THE STUDIO OF          





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In an attempt to summarise my philosophy for sculpture I kept reverting back to this quote by Andy Goldsworthy. I found myself struggling to say how I felt in a more eloquent way.

In the words of Andy Goldsworthy

“For me looking, touching, material, place and form are all inseparable from the resulting work. It is difficult to say where one stops and another begins. Place is found by walking, direction determined by weather and season. I take the opportunity each day offers…

…Movement, change, light growth and decay are the lifeblood of nature, the energies that I try to tap through my work. I need the shock of touch, the resistance of place, materials and weather, the earth as my source. I want to get under the surface. When I work with a leaf, rock, stick, it is not just that material itself, it is an opening into the processes of life within and around it. When I leave it, these processes continue.”

I find natural detail intriguing and like to take the time to look at this and find new perspective. When you take time to observe things its like ‘tapping in’ or tuning in to what you see and feel. It’s not just a case of face value observation. The book title ‘Seeing is forgetting the name of the thing one sees’ by Robert Irwin seems to sum up this ethos. When you work with materials or spend time in one place that’s when you begin to get ‘tapped in’. It then becomes part of you and you are part of it. You see things as they are; without labels or preconceptions. I wanted to explore this in the visual and sculptural context of nature and the environment.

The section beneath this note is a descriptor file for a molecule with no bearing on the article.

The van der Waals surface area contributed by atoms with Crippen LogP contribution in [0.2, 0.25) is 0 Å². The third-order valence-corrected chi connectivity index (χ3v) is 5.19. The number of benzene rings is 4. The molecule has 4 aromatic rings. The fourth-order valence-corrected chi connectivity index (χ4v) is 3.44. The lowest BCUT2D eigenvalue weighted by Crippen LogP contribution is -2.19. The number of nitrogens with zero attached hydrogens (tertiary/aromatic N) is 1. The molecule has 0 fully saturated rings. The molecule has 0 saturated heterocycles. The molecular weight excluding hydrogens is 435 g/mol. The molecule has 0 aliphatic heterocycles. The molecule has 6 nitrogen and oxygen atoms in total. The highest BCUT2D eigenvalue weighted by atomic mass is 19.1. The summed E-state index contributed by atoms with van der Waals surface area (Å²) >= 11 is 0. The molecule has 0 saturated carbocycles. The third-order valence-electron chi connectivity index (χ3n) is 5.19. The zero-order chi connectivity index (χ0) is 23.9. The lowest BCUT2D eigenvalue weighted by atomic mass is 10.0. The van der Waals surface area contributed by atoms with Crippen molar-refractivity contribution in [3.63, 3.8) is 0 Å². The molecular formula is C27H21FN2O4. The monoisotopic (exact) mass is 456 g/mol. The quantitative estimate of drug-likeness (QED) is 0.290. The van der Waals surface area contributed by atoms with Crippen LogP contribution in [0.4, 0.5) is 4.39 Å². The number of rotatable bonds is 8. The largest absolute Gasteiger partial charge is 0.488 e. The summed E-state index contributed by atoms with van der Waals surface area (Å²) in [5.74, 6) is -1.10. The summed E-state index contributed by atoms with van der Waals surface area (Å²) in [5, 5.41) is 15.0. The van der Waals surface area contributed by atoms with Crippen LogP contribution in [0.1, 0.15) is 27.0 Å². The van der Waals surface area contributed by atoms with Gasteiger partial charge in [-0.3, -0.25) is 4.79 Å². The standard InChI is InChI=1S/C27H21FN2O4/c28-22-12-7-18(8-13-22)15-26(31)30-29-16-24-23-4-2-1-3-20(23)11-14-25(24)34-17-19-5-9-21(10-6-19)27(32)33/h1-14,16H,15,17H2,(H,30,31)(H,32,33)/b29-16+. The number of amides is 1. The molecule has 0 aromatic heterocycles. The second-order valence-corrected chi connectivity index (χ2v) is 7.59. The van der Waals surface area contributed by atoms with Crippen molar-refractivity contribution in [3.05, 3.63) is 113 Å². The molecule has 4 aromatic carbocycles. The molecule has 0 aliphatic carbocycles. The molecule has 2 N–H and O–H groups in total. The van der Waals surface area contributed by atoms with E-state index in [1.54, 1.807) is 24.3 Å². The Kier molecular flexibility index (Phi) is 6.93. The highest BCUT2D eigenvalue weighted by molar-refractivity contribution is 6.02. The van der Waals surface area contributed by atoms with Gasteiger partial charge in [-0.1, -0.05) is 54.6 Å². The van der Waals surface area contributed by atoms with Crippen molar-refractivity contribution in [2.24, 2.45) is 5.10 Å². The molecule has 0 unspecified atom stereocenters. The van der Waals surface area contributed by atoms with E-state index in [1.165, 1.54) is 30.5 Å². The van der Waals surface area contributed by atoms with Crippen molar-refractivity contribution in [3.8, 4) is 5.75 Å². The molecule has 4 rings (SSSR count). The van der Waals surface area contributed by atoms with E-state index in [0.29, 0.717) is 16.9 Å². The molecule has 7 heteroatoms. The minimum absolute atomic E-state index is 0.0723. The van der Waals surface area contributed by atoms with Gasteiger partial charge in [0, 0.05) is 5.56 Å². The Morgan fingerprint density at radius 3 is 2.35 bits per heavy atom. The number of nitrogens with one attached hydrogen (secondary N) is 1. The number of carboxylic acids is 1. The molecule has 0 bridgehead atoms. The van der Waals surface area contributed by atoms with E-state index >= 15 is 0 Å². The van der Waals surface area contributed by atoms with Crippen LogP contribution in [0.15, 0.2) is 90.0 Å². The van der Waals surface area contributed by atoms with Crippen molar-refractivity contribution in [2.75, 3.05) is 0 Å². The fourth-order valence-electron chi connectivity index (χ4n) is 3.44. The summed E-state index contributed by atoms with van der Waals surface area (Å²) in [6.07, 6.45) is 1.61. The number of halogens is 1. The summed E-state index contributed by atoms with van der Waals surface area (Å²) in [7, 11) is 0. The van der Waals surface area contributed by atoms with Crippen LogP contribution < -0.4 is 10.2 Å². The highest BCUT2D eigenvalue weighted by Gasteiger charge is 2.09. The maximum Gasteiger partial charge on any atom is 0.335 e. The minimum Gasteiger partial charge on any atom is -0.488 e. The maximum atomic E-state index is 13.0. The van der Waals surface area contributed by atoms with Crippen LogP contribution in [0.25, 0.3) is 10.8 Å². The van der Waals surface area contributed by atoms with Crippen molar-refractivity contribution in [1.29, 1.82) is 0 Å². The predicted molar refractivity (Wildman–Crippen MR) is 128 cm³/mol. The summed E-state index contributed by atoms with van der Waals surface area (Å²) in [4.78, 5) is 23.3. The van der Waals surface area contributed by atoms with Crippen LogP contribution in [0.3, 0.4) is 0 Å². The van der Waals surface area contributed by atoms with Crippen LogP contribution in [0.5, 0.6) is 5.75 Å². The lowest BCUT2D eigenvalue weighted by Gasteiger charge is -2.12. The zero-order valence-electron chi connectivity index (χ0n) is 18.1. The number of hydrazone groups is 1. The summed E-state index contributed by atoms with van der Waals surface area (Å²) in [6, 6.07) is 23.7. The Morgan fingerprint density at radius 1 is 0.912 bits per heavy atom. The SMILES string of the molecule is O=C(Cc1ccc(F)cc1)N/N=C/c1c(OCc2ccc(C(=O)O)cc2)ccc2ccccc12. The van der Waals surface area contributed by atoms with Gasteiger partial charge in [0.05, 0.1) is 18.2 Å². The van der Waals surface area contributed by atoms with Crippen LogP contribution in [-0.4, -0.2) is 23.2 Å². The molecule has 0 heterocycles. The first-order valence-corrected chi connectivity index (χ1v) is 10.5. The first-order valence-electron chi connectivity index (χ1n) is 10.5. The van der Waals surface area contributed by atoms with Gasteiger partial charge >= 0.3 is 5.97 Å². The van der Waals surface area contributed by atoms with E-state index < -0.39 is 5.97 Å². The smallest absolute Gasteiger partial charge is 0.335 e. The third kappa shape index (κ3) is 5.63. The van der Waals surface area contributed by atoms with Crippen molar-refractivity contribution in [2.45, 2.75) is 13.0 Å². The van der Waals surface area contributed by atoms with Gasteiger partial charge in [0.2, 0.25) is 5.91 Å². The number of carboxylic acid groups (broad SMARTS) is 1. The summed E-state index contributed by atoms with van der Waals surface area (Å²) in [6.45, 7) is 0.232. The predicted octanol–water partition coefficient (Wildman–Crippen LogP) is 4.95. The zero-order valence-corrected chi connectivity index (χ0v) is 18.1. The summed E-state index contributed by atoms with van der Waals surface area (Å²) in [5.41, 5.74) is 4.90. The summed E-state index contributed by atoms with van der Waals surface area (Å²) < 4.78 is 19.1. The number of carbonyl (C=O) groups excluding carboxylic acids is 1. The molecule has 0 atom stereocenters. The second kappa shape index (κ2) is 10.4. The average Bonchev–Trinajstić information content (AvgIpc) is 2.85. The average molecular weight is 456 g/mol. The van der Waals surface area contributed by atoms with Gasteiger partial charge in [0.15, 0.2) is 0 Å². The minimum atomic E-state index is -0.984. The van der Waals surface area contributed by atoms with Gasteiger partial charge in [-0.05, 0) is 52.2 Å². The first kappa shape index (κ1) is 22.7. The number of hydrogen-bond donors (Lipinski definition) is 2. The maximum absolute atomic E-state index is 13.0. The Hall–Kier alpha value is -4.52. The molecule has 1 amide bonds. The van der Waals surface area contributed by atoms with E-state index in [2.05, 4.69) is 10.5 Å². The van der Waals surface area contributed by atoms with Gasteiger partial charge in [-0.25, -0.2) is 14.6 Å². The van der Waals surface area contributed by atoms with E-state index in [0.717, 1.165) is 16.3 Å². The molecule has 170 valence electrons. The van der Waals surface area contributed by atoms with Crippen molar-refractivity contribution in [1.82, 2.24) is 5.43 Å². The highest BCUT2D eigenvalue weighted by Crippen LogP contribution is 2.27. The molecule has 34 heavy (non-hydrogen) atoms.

Above all else, we respond emotionally to our environment. We are sensitive especially to any visual or sensory changes that occur around us. Why do we react so differently to things we see? Why do we react so strongly to change? Especially change that we sense is not completely under our control or our design? There is a complexity behind this aesthetic reaction we may find somewhat mysterious.

I feel an understanding of this ‘emotional response’ allows a far greater depth of creativity. So whether its a photograph, sculpture or indeed a garden design, my intention is to use this intuition and observation to abstract what I find and to express it through an emotional as well as visual response.

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